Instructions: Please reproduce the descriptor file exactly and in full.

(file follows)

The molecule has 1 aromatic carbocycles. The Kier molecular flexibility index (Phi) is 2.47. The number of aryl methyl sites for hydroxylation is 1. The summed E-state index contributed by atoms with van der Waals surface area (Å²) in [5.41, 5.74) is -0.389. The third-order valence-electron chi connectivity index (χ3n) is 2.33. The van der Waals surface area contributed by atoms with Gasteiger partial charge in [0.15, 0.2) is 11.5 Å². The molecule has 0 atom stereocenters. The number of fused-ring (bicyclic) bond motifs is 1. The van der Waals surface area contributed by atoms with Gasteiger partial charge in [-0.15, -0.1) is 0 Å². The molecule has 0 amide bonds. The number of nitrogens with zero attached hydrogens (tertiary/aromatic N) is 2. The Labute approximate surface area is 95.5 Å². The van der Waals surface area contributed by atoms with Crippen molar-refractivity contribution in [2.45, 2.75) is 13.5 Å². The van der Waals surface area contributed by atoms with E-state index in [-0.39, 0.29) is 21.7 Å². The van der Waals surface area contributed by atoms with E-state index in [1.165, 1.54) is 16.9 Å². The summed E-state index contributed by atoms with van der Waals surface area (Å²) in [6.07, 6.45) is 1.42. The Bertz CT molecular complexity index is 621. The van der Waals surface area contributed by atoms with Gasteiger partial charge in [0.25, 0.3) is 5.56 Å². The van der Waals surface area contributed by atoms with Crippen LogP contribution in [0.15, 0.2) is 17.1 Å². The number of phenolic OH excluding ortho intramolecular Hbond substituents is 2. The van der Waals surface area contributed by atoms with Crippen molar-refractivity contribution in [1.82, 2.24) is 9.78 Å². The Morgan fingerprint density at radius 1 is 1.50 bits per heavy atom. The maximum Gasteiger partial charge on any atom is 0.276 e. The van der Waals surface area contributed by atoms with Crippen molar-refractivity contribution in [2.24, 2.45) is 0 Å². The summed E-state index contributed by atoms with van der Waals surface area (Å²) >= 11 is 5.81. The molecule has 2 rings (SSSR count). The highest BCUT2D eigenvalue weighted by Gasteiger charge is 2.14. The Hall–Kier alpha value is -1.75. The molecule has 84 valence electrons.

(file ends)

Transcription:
The molecule has 1 aromatic carbocycles. The Kier molecular flexibility index (Phi) is 2.47. The number of aryl methyl sites for hydroxylation is 1. The summed E-state index contributed by atoms with van der Waals surface area (Å²) in [5.41, 5.74) is -0.389. The third-order valence-electron chi connectivity index (χ3n) is 2.33. The van der Waals surface area contributed by atoms with Gasteiger partial charge in [0.15, 0.2) is 11.5 Å². The molecule has 0 atom stereocenters. The number of fused-ring (bicyclic) bond motifs is 1. The van der Waals surface area contributed by atoms with Gasteiger partial charge in [-0.15, -0.1) is 0 Å². The molecule has 0 amide bonds. The number of nitrogens with zero attached hydrogens (tertiary/aromatic N) is 2. The Labute approximate surface area is 95.5 Å². The van der Waals surface area contributed by atoms with Crippen molar-refractivity contribution in [2.45, 2.75) is 13.5 Å². The van der Waals surface area contributed by atoms with E-state index in [-0.39, 0.29) is 21.7 Å². The van der Waals surface area contributed by atoms with E-state index in [1.165, 1.54) is 16.9 Å². The summed E-state index contributed by atoms with van der Waals surface area (Å²) in [6.07, 6.45) is 1.42. The Bertz CT molecular complexity index is 621. The van der Waals surface area contributed by atoms with Gasteiger partial charge in [0.25, 0.3) is 5.56 Å². The van der Waals surface area contributed by atoms with Crippen LogP contribution in [0.15, 0.2) is 17.1 Å². The number of phenolic OH excluding ortho intramolecular Hbond substituents is 2. The van der Waals surface area contributed by atoms with Crippen molar-refractivity contribution in [1.82, 2.24) is 9.78 Å². The Morgan fingerprint density at radius 1 is 1.50 bits per heavy atom. The maximum Gasteiger partial charge on any atom is 0.276 e. The van der Waals surface area contributed by atoms with Crippen molar-refractivity contribution in [2.24, 2.45) is 0 Å². The summed E-state index contributed by atoms with van der Waals surface area (Å²) >= 11 is 5.81. The molecule has 2 rings (SSSR count). The highest BCUT2D eigenvalue weighted by Gasteiger charge is 2.14. The Hall–Kier alpha value is -1.75. The molecule has 84 valence electrons.